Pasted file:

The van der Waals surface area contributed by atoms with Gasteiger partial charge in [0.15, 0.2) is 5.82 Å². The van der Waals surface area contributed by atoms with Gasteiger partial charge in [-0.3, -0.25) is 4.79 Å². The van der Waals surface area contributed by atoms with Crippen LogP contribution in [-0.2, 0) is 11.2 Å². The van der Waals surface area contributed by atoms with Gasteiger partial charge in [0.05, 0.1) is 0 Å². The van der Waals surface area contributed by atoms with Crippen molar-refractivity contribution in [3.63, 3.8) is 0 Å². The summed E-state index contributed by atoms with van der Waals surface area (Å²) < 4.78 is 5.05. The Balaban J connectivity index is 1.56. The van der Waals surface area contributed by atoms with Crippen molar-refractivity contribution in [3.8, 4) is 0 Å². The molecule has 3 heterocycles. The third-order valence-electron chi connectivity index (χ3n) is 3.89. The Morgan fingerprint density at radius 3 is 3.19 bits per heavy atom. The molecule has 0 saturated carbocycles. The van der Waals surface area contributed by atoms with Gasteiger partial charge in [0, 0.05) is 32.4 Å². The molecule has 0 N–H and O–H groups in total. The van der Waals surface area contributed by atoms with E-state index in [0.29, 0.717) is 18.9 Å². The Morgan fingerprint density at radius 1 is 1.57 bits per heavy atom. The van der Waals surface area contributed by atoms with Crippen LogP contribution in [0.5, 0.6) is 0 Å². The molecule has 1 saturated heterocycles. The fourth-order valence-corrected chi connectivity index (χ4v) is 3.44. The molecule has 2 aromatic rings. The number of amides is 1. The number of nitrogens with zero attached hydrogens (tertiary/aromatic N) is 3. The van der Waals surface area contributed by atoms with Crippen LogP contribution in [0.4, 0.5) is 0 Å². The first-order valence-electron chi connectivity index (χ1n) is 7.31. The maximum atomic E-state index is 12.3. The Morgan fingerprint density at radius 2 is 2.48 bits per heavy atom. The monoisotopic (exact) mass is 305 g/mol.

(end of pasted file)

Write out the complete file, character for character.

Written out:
The van der Waals surface area contributed by atoms with Gasteiger partial charge in [0.15, 0.2) is 5.82 Å². The van der Waals surface area contributed by atoms with Gasteiger partial charge in [-0.3, -0.25) is 4.79 Å². The van der Waals surface area contributed by atoms with Crippen LogP contribution in [-0.2, 0) is 11.2 Å². The van der Waals surface area contributed by atoms with Gasteiger partial charge in [0.05, 0.1) is 0 Å². The van der Waals surface area contributed by atoms with Crippen molar-refractivity contribution in [3.63, 3.8) is 0 Å². The summed E-state index contributed by atoms with van der Waals surface area (Å²) < 4.78 is 5.05. The Balaban J connectivity index is 1.56. The van der Waals surface area contributed by atoms with Crippen molar-refractivity contribution in [3.8, 4) is 0 Å². The molecule has 3 heterocycles. The third-order valence-electron chi connectivity index (χ3n) is 3.89. The Morgan fingerprint density at radius 3 is 3.19 bits per heavy atom. The molecule has 0 saturated carbocycles. The van der Waals surface area contributed by atoms with Gasteiger partial charge in [0, 0.05) is 32.4 Å². The molecule has 0 N–H and O–H groups in total. The van der Waals surface area contributed by atoms with E-state index in [0.29, 0.717) is 18.9 Å². The Morgan fingerprint density at radius 1 is 1.57 bits per heavy atom. The van der Waals surface area contributed by atoms with Crippen LogP contribution in [0.5, 0.6) is 0 Å². The molecule has 1 saturated heterocycles. The fourth-order valence-corrected chi connectivity index (χ4v) is 3.44. The molecule has 2 aromatic rings. The number of amides is 1. The number of nitrogens with zero attached hydrogens (tertiary/aromatic N) is 3. The van der Waals surface area contributed by atoms with Crippen LogP contribution in [0.4, 0.5) is 0 Å². The first-order valence-electron chi connectivity index (χ1n) is 7.31. The maximum atomic E-state index is 12.3. The Morgan fingerprint density at radius 2 is 2.48 bits per heavy atom. The monoisotopic (exact) mass is 305 g/mol.